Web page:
From Publishers Weekly
The term "feminist stripper" may be ironic, but it's "not an oxymoron," journalist Eaves explains, as she looks back on her own experiences working naked. In 1996, Eaves was in serious debt, dreaming of graduate school but unable to make house payments with her boyfriend, whom she no longer wanted to marry. She could keep working temp jobs or try stripping, which she knew paid more, although she didn't know what to think about it. Had these women "found a sort of freedom" she lacked? Peep show dancing was a revelation; it gave her control, as it was her body that had the power to give men the sexual release they desperately craved. While this sexual power was "exhilarating," it left Eaves somewhat "disappointed," confirming some of her low expectations of men. Given that most of the male (and a few female) lovers of the various strippers in this book found it impossible not to resent their partner's work, relationship strains emerge as one of the few real hazards of this apparently lucrative occupation. True, Eaves draws mostly on the experience of working at Seattle's Lusty Lady, a women-run business with better politics than the average sleazy strip joint, but her point remains: if stripping is a dangerous occupation for women, it's not the customers who're the threat, it's what it does to a woman's head. Eaves manages to avoid moralizing in favor of reportage, and despite the title's ominous promise, keeps the philosophizing to a minimum. BOMC, QPB, Venus and Inbook alternate selections.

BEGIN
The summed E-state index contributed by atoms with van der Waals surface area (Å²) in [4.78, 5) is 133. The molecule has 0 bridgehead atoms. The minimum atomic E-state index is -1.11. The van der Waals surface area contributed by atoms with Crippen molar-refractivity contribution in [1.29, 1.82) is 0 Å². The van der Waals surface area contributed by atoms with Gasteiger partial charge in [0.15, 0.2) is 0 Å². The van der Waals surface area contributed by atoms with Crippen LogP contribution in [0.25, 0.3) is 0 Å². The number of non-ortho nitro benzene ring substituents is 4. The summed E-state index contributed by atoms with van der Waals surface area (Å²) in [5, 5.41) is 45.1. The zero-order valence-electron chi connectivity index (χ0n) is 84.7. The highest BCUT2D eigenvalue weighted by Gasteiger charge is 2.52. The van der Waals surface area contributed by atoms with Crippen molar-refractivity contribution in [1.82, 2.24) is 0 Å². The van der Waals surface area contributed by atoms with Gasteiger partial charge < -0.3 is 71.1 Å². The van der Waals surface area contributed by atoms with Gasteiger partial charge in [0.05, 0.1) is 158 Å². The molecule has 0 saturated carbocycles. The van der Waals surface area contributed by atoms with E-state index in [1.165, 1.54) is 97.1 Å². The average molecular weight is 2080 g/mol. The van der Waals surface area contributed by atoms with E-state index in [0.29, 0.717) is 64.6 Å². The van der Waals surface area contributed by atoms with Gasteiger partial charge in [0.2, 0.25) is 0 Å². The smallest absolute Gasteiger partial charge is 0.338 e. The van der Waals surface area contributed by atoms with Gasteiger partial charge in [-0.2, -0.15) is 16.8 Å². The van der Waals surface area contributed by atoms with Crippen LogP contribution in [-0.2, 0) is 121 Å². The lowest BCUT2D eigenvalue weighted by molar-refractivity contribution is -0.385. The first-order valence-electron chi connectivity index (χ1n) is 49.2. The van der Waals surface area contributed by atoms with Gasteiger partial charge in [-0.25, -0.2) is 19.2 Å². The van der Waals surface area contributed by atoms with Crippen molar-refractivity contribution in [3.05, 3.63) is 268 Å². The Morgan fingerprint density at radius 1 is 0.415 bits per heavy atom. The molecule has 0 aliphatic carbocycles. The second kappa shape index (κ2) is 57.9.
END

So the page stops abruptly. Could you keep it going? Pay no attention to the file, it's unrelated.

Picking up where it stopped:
Copyright 2002 Reed Business Information, Inc.
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*Starred Review* In her absorbing book, Eaves goes behind the scenes of the lucrative stripping business to examine the motivations, thoughts, and lives of the women who work in it and the men who patronize it. Much of Eaves' research is firsthand--she worked as a stripper at a Seattle strip joint called the Lusty Lady. While there, she examines both her own attitudes toward stripping and those of the women around her. Contrary to popular belief, not all strippers are "damaged" or man-haters; many are there out of curiosity or because they need the money. And it's good money--many strippers make more in one evening than some people do in an entire week at a more conventional job. The Lusty Lady is a peep show, but Eaves also interviews her coworkers, as well as women who work private parties and give lap dances. Eaves pushes herself, trying, at different times, both a private customer booth (with glass separating stripper and customer) and lap dancing, pushing her own limits. Eaves displays both a level of candid introspection rarely seen and a curiosity that she goes to great lengths to quench, leading to an utterly engrossing, accessible, and informative study. Kristine HuntleyCopyright © American Library Association. All rights reserved
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